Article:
The lady at the bus stop said she was going to see her cousin who she hadn’t seen in a “donkeys age”.

For our first day of races, we had grandstand tickets. It was a nice sunny day as we walked through the town of Douglas after we got off the bus at the wrong stop. We took our time getting there as we watched the twitter feed to find that the race start times had been pushed back to 12:45. This gave us time to stop at the vendors to pick up a TT t-shirt and patch for my motorcycle jacket, while my travel partner looked at stuff for her nephew and niece.

After taking our grandstand seats they announced that the roads were wet in the mountain area and pushed the start back to 2:15. With more time to kill, we snapped a few selfies in front of the track before heading to the food stands for a late lunch of Bratwurst and Coke for me and a vegetarian pizza for her. We could hear the announcement from the food area behind the stands that even though the weather was beautiful at the grandstands where we were, the mountain portion of the course was receiving rain. I get nervous riding a motorcycle on a wet road at regular traffic speeds, so to ride a race bike on wet roads going over 130 miles per hour, I understood the reason for the postponements.

After receiving the latest notice that the race was pushed to 3:00 we headed to the park near the stands, put out a blanket and work on our tans because it was hot and sunny in Douglas. Eventually, they canceled the races for the day. So much for our grandstand tickets. But on the plus side, we had plenty of restaurants and pubs in Douglas to entertain us for the remainder of the evening before returning to camp.

The next day the weather was a bit better, so we managed to get some race time in. A late start got us into Douglas after the roads closed. So, we had to watch the first heat from the side of the grandstands, which mostly involved watching bikes race past and getting some blurry pics.

On the bus into town, one local started a conversation with us asking us what our plan was. After we told her where we wanted to go but since the roads were closed, we were going to just watch from Douglas. She then offered to run home after getting off the bus to drive us to a location near Union Mills. The very nice Tina dropped us off and told us of a path that we could walk down to a decent viewing point. However, like most places, we had not arrived early enough to get a good viewing spot. So, after that heat, we walked up to another spot on Union Mills.

The site was in a community center of some type, with grass to relax on, a stone wall to watch from as the bikes came down the hill, and a nice couple who watch the races every year and let me squeeze in next to them to snap some quality pictures. The guy like me was an aficionado of quality camera equipment and long lenses.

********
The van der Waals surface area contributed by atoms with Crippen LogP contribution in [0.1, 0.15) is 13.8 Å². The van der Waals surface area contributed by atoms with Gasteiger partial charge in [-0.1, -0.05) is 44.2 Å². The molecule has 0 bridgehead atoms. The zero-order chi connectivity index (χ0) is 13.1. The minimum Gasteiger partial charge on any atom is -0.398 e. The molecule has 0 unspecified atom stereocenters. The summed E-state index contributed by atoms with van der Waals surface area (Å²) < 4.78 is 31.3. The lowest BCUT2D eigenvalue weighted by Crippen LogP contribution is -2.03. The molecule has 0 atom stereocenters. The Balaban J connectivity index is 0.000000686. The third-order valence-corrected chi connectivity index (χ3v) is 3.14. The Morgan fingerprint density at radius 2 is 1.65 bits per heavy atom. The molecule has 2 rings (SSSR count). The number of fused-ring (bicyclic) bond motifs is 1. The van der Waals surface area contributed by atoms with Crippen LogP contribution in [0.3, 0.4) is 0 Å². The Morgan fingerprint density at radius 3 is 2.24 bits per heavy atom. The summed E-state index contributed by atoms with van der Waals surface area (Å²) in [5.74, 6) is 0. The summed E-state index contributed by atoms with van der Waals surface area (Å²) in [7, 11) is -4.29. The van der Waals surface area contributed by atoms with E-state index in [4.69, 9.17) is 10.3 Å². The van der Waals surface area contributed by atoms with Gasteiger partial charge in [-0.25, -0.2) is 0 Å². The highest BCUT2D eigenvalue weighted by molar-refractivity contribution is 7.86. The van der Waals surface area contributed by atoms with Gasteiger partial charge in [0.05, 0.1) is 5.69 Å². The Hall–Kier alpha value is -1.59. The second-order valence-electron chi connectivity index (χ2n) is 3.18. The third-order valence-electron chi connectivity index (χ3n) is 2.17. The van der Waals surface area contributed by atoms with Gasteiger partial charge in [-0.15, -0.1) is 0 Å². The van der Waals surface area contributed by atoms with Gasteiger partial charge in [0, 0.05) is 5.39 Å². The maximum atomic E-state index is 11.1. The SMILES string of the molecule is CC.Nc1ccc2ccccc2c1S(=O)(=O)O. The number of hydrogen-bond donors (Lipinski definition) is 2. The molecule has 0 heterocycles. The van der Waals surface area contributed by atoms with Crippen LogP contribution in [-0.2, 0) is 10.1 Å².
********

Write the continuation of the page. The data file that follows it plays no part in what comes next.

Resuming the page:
My girlfriend, on the other hand, hung out mostly in the grassy area chatting with one of the locals about whatever it was they chatted about. She would walk over occasionally during a race and watch, but mostly just enjoyed getting to know another one local who was happy to have visitors on the island watching the races.

After that heat ended the course was then opened up for traffic. During the opening, we walked up to the Railway Inn where we could order a beer and food.  and grabbed a nice spot during the evening races to watch the bikes. A spot that would have been more enjoyable without the course marshals in the way.

Marshals blocking the view
It’s fine guys, we didn’t want to see the races anyway.

Friday, the final day of races, started with concern over rain again. This was the day of the Senior TT. The big race day and everyone was worried about the weather. We decided to be smart and get a good spot in advance so we went to Bray Hill where there were already people waiting but plenty of space for us. We marked off our location, grabbed some food and came back to wait for the races while others arrived to watch as well. The race was a bit delayed but managed to happen and we are glad it did, as it was a fantastic day to watch the guys scream past at amazing speeds, doing amazing things on motorcycles that those of us without the guts can only dream of doing.

Here are some tips for Your Trip to the Isle of Man TT Races

  • Sign up for the newsletter at iomtt.com to find out when tickets go on sale. They are also superb when it comes to packages and accommodations.
  • Book your travel as soon as possible. If taking the ferry from the UK or Ireland, they will be full of motorcycle riders traveling to the island.
  • Grandstand tickets are nice but you don’t need them. There are a lot of locations around the course to see the races for free.
  • Be sure to arrive at the locations early, as they get crowded and the roads are closed before the races making transportation difficult.
  • Bring a towel. This is most relevant for the campers and glampers. We thought towels were included in our glamping but they weren’t. Luckily one of the super friendly locals loaned us a couple.
  • And finally! The people who live on the island are some of the friendliest people anywhere. So, don’t be a tourist asshole. Treat them well, clean up after yourselves, and enjoy the racing.